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When to Begin Receiving Social Security?

You can begin collecting Social Security as early as age 62, but should you?

By Social Security Administration | June 14, 2012

It could be better for you to begin receiving Social Security benefits early with a smaller monthly amount.

Or you could wait for a larger monthly payment later, one that you may not receive as long.

The answer is highly personal and depends on a number of factors, such as your current cash needs, your health and family longevity, whether you plan to work in retirement, whether you have other retirement income sources, your anticipated future financial needs and obligations, and, of course, the amount of your future Social Security benefit.

It's important to weigh all the facts carefully and consider your own circumstances before making the important decision about when to begin receiving Social Security benefits.
 
Monthly payments differ substantially based on when you start receiving benefits


If you live to the average life expectancy for someone your age, you will receive about the same amount in lifetime benefits no matter whether you choose to start receiving benefits at age 62, full retirement age, age 70 or any age in between. However, monthly benefit amounts can differ substantially based on your retirement age. Basically, you can get lower monthly payments for a longer period of time or higher monthly payments over a shorter period of time. The amount you receive when you first get benefits sets the base for the amount you will receive for the rest of your life, though you do receive annual cost-of-living adjustments and, depending on your work history, may receive higher benefits if you continue to work.

Let’s say your full retirement age is 66 and your monthly benefit starting at that age is $1,000. If you choose to start getting benefits at age 62, your monthly benefit will be reduced by 25 percent to $750 to account for the longer period of time you receive benefits. This is generally a permanent reduction in your monthly benefit.

If you choose to not receive benefits until age 70, you would increase your monthly benefit amount to $1,320. This increase is from delayed retirement credits you get for your decision to postpone receiving benefits past your full retirement age. The benefit amount at age 70 in this example is 32 percent more than you would receive per month if you chose to start getting benefits at full retirement age.
   
Retirement may be longer than you think

When thinking about retirement, be sure to plan for the long term. Many of us will live much longer than the “average” retiree, and, generally, women tend to live longer than men. About one out of every four 65-year-olds today will live past age 90, and one out of 10 will live past age 95. Social Security benefits, which last as long as you live, provide valuable protection against outliving savings and other sources of retirement income. Again, you will want to choose a retirement age based on your circumstances so you will have sufficient income when you need it.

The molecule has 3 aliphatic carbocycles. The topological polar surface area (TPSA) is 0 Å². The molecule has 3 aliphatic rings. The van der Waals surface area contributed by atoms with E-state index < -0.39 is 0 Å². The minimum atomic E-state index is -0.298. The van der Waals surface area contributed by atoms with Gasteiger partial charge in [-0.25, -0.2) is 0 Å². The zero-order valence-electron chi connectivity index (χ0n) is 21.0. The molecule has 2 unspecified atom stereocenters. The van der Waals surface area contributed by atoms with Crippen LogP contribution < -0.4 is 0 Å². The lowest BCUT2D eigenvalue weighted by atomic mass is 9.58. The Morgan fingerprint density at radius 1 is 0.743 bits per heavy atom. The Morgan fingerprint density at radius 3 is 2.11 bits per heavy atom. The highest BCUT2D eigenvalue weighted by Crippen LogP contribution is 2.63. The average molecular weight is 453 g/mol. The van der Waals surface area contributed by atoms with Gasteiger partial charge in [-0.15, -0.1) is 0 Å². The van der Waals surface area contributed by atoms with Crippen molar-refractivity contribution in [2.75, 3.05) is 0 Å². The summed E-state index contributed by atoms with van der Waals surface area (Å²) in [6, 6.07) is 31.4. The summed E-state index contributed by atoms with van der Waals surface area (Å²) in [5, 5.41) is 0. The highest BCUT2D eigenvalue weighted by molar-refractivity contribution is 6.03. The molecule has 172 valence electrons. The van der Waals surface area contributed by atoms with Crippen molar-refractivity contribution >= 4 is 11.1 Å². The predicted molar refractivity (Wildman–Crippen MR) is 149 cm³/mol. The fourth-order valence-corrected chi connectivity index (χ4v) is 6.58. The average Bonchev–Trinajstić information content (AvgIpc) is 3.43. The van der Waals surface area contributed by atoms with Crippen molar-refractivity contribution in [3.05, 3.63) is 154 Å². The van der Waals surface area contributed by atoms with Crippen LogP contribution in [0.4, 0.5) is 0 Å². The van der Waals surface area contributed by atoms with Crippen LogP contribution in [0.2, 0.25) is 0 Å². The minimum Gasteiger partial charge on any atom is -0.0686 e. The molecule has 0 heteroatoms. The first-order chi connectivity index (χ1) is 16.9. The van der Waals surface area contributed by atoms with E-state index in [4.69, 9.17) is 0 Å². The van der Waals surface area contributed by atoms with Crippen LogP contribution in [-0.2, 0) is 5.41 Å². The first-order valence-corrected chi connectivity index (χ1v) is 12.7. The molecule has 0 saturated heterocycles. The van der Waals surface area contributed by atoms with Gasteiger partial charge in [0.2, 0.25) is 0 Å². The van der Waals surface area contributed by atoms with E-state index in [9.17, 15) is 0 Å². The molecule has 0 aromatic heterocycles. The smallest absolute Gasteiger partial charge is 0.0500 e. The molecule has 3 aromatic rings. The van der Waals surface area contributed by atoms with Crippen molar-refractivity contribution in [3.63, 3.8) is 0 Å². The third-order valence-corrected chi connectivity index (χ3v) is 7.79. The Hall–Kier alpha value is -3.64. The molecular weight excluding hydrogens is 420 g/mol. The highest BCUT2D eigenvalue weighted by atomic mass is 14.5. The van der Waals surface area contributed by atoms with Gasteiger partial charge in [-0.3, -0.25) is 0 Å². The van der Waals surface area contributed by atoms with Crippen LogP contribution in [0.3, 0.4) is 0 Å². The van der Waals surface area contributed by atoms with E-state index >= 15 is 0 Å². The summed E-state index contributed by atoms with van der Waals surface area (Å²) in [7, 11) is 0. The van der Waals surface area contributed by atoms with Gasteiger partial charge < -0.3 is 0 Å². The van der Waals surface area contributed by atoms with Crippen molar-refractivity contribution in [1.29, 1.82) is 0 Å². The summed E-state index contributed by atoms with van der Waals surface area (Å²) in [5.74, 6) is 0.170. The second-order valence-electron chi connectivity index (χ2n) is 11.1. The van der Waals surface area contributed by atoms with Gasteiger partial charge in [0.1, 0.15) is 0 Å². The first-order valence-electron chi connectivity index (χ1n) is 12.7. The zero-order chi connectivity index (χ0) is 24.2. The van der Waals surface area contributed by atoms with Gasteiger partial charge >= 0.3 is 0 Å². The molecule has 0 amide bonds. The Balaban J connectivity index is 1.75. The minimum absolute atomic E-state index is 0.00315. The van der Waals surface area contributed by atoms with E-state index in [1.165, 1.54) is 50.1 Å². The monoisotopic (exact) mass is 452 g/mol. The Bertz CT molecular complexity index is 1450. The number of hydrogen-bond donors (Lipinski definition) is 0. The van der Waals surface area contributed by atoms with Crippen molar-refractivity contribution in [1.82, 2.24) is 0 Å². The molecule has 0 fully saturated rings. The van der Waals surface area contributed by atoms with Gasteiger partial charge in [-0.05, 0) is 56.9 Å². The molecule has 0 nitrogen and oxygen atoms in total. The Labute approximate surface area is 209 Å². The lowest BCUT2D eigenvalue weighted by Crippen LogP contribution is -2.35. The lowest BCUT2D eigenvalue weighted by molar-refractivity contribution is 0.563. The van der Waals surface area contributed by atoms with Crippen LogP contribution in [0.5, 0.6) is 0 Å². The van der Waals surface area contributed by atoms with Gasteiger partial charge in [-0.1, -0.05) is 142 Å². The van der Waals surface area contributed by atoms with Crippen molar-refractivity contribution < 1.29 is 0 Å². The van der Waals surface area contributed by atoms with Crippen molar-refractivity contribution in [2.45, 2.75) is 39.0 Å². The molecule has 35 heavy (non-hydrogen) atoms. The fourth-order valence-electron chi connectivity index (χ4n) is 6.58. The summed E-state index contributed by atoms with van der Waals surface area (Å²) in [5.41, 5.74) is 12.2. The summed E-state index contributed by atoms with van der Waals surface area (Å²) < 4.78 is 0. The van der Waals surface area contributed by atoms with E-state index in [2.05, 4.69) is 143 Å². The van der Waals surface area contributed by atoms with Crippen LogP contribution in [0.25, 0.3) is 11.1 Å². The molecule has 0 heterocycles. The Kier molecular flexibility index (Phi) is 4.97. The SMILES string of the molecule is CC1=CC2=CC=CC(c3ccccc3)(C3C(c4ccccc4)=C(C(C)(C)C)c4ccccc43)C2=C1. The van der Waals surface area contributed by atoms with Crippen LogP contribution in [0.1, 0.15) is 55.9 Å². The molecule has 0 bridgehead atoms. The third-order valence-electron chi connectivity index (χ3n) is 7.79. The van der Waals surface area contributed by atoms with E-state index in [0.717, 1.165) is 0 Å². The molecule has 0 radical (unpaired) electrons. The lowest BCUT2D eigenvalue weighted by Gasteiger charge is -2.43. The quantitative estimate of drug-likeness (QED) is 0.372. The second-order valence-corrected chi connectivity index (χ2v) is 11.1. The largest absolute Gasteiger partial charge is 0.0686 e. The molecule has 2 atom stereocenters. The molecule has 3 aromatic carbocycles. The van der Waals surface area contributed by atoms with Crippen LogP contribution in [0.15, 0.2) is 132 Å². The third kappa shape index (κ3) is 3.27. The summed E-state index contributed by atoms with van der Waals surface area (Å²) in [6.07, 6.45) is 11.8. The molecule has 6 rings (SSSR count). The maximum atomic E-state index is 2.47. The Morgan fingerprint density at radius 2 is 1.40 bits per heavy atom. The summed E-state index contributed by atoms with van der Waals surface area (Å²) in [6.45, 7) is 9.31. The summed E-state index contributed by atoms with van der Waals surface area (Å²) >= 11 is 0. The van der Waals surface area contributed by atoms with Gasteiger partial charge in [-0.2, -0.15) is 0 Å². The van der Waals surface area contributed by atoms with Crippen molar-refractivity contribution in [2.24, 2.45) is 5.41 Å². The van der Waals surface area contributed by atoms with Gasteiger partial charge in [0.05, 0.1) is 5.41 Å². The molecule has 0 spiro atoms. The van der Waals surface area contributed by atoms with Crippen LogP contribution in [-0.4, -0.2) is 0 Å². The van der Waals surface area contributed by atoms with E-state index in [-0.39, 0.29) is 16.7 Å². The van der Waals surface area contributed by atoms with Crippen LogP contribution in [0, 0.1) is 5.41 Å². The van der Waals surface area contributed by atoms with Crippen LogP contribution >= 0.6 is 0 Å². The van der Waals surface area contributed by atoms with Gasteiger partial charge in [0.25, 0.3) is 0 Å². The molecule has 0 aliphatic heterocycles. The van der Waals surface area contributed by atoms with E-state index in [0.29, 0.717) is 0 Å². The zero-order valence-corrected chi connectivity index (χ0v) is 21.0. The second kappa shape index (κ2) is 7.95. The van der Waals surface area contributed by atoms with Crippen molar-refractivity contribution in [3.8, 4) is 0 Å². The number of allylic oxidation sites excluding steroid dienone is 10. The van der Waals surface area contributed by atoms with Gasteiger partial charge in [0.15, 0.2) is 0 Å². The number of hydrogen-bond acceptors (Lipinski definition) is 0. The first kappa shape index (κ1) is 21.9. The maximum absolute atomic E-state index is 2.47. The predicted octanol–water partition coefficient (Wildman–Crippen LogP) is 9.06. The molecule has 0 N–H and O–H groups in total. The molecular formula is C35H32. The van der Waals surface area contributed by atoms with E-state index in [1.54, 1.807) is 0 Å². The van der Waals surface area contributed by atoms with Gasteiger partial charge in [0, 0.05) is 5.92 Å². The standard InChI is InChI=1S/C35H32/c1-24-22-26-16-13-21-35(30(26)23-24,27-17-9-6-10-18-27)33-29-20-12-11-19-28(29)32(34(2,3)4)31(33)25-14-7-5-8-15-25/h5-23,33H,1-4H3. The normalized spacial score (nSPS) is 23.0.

Your decision could affect your family


Your spouse may be eligible for a benefit based on your work record (spouse benefits are reduced if claimed before the spouse’s full retirement age). If you die before your spouse, he or she may be eligible for a survivor benefit based on your work record, particularly if you have earned more than your spouse over your lifetime. If you begin receiving Social Security benefits early, we cannot pay your surviving spouse a full benefit from your record. Also, if you wait until after the full retirement age to get benefits, your surviving spouse—if he or she is at least full retirement age—generally will receive the same benefit amount that you would have received.

Your children also may be eligible for a benefit on your work record if they are under age 18 or if they have a disability that began before age 22. For them to receive benefits, you must be getting benefits, too.

You can keep working

When you reach your full retirement age, you can work and earn as much as you want and still receive your full Social Security benefit payment. If you are younger than full retirement age and if your earnings exceed certain dollar amounts, some of your benefit payments during the year will be withheld.
This does not mean you must try to limit your earnings. If we withhold some of your benefits because you continue to work, we will pay you a higher monthly benefit amount when you reach your full retirement age. In other words, if you would like to work and earn more than the exempt amount, you should know that it will not, on average, reduce the total value of lifetime benefits you receive from Social Security—and may actually increase them.

Here is how this works: after you reach full retirement age, we will recalculate your benefit amount to give you credit for any months in which you did not receive some benefit because of your earnings. In addition, as long as you continue to work and receive benefits, we will check your record every year to see whether the additional earnings will increase your monthly benefit.
   
Don’t forget Medicare

If you plan to delay receiving benefits because you are working, you should sign up for Medicare three months before reaching age 65, regardless of when you reach full retirement age. Otherwise, your Medicare medical insurance, as well as prescription drug coverage, could be delayed, and you could be charged higher premiums.
 
Resources: 
Social Security Retirement Estimator
Application for Social Security benefits
 

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